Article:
Wool Store sold

Hesperia director Kyle Jeavons with heritage architect Phil Griffiths and development manager Lucy Bothwell at the Wool Store.

THE new owners of the historic Elders Wool Stores on Cantonment Street say they have no plans to revisit the extra heights approved under previous owner Marylyn New.

Hesperia this week confirmed it had purchased the 20,000sqm site, reportedly for $6.85 million, with an eye to a mixed residential/commercial redevelopment that would capture and extend the character of Fremantle’s historic West End. That would be somewhat ironic given the city’s budding renaissance was predicated partly on the council truncating the heritage-listed precinct to give developers extra height incentives.

Hesperia director Kyle Jeavons said they would spend the next three or four months doing a “forensic study” of the building, but hoped approvals could be in place in around a year.

“There’s holes in the floors, and you can see when you look around there’s concrete cancer, there’s asbestos on the top levels,” Mr Jeavons said.

“I think like most of the heritage projects we do, we’ll try and let the buildings tell us what can go into them rather than trying to force their hand, but I think that’s the process we’ll be going with [heritage architect] Phil Griffiths who has a deep understanding of the social importance as well.

“But now we just think the massing of the building is appropriate as it is.”

The site actually contains two buildings, the main one constructed in 1927 for Goldsborough Mort and Co, with later additions in the ‘50s and late ‘60s.

Mr Jeavons said that gave Hesperia the opportunity to “push and pull the buildings internally”, with the likelihood of an atrium to try and flood the space with natural light.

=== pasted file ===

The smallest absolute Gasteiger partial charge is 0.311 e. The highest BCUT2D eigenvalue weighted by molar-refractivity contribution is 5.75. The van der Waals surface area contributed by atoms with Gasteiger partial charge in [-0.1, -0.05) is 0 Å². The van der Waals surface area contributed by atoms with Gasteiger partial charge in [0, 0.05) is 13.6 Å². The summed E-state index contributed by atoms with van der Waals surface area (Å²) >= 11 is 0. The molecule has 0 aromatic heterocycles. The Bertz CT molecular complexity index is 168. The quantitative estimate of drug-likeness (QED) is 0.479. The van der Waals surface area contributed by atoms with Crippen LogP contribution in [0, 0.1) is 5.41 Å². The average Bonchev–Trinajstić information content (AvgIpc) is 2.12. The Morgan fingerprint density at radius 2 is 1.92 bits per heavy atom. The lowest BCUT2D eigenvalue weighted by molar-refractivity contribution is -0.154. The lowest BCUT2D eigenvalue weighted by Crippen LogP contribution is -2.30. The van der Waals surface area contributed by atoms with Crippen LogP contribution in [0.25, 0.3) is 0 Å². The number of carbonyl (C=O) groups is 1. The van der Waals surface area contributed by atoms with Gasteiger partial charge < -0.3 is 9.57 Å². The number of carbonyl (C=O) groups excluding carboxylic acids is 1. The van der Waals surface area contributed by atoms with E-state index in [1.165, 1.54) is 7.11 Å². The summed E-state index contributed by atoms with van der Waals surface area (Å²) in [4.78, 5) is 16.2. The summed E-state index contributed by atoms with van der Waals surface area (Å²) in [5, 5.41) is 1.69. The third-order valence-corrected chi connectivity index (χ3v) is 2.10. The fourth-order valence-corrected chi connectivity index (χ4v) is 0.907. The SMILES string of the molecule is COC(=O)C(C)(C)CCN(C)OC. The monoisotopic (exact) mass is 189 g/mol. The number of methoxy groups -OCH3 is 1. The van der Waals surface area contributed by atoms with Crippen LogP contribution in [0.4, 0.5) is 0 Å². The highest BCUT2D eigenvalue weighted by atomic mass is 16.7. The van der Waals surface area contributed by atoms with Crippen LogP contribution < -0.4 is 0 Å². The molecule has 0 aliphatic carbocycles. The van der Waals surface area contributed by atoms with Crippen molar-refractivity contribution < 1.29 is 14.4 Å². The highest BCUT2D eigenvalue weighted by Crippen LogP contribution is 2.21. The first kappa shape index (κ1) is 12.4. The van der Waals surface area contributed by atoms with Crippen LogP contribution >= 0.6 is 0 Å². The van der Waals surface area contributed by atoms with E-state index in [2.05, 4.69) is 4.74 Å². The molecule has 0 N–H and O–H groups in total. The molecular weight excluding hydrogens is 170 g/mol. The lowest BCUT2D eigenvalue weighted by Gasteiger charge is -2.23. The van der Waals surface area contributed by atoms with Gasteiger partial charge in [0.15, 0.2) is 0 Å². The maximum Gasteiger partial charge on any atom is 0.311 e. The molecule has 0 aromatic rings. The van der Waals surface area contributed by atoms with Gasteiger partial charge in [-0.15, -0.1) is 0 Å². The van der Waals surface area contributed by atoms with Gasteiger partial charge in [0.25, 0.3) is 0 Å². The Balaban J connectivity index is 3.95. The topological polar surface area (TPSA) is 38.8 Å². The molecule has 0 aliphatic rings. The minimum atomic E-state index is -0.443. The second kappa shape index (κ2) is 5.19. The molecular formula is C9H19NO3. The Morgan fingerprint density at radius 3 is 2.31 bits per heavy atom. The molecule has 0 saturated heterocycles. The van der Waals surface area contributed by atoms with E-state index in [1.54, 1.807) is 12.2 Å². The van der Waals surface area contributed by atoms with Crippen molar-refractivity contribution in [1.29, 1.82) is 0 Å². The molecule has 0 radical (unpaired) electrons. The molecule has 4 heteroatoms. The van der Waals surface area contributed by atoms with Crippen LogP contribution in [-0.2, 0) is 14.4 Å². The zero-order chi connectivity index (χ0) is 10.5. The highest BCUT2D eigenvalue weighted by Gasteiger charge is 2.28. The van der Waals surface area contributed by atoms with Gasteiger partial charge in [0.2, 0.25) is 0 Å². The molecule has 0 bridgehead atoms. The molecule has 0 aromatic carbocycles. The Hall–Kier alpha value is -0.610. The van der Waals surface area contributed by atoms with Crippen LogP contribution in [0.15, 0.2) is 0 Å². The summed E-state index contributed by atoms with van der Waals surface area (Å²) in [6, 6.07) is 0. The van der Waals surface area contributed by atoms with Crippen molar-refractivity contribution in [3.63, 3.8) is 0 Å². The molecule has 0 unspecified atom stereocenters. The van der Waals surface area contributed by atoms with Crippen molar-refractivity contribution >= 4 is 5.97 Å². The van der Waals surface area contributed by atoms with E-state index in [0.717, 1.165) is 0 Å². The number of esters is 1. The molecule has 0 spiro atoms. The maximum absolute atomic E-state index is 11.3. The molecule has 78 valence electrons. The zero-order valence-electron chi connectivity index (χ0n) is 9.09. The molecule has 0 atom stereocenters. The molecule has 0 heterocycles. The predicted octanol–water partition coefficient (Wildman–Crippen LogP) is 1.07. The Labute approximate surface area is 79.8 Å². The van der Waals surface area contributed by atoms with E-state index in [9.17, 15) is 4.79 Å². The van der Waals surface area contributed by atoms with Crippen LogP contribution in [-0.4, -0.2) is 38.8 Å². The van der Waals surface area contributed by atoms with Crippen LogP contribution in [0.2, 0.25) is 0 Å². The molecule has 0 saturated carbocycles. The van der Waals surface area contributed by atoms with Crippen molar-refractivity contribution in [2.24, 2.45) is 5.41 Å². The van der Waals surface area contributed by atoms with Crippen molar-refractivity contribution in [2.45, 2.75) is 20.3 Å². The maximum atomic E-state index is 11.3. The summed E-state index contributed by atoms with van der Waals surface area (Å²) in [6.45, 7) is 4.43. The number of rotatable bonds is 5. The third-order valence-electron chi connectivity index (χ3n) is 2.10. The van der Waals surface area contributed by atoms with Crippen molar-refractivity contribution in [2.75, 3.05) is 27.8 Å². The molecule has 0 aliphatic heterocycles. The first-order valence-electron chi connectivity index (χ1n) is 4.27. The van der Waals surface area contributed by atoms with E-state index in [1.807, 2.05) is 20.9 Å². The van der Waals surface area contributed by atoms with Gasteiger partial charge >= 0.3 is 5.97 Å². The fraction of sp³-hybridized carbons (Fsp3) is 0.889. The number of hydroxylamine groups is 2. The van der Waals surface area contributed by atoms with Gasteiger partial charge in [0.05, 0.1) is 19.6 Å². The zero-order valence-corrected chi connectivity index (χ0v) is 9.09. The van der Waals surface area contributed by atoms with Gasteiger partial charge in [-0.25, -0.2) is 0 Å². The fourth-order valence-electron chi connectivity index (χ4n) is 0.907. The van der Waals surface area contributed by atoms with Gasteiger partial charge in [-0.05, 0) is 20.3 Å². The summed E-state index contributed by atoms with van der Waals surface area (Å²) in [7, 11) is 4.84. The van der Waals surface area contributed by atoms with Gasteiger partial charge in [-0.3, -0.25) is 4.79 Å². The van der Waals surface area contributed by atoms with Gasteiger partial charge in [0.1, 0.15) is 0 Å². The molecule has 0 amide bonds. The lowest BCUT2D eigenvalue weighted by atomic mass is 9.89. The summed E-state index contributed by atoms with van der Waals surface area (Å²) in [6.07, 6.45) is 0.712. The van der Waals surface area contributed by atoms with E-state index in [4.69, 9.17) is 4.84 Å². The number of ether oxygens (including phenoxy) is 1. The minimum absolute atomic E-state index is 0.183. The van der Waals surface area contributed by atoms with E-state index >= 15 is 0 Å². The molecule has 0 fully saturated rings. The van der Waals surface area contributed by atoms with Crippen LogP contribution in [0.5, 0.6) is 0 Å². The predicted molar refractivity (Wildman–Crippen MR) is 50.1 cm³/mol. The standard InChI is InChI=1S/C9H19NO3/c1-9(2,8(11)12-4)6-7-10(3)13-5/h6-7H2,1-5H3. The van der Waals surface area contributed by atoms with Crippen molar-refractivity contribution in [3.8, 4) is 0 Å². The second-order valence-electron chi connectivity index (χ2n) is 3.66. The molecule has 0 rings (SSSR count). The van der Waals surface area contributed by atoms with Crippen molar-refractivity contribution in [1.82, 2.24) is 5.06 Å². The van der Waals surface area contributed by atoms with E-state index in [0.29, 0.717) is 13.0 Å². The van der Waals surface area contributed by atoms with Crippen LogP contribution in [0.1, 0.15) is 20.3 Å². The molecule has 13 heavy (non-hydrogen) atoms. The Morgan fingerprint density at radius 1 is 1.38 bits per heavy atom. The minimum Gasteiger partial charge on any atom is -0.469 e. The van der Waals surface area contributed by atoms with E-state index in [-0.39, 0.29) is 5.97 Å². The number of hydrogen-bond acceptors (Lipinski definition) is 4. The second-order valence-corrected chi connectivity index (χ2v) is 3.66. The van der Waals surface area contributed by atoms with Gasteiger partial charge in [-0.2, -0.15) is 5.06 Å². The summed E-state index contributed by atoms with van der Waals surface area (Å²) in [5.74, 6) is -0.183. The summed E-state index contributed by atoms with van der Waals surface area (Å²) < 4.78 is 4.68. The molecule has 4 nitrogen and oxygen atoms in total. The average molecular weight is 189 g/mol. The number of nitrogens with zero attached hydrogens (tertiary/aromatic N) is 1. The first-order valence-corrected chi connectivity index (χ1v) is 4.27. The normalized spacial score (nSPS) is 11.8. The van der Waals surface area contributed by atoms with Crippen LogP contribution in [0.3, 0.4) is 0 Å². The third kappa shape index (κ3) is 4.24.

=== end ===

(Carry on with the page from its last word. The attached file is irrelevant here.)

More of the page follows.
“What we are going to look at is how we actually cut through the middle of it to get the public extending from these landscaped areas through to [Victoria] Quay as well.”

He says Hesperia was encouraged by the redevelopment of the Woolstores Shopping Centre next door, 

as well as other developments cranking up in Fremantle, but it hadn’t been a deciding factor in their purchase.

“I mean, we obviously see the positives. Without question the city needs a deeper residential population, so on this project we will have a range of housing opportunities; everything from probably one-bedroom houses to terraced housing that can accommodate families as well.

“And I think every time you get a project like this, all of a sudden more investment comes on the properties around it.”

Hesperia is part-owned by Little Creatures backer Adrian Fini, who’s connection to the port city stretches back to the early ‘90s when his company won a construction contract from the state government for Challenger Harbour.

“It’s always been a place that has a history of buildings that just can’t be replicated, so that’s probably why we continue to have a desire to try and do work here,” Mr Jeavons said.


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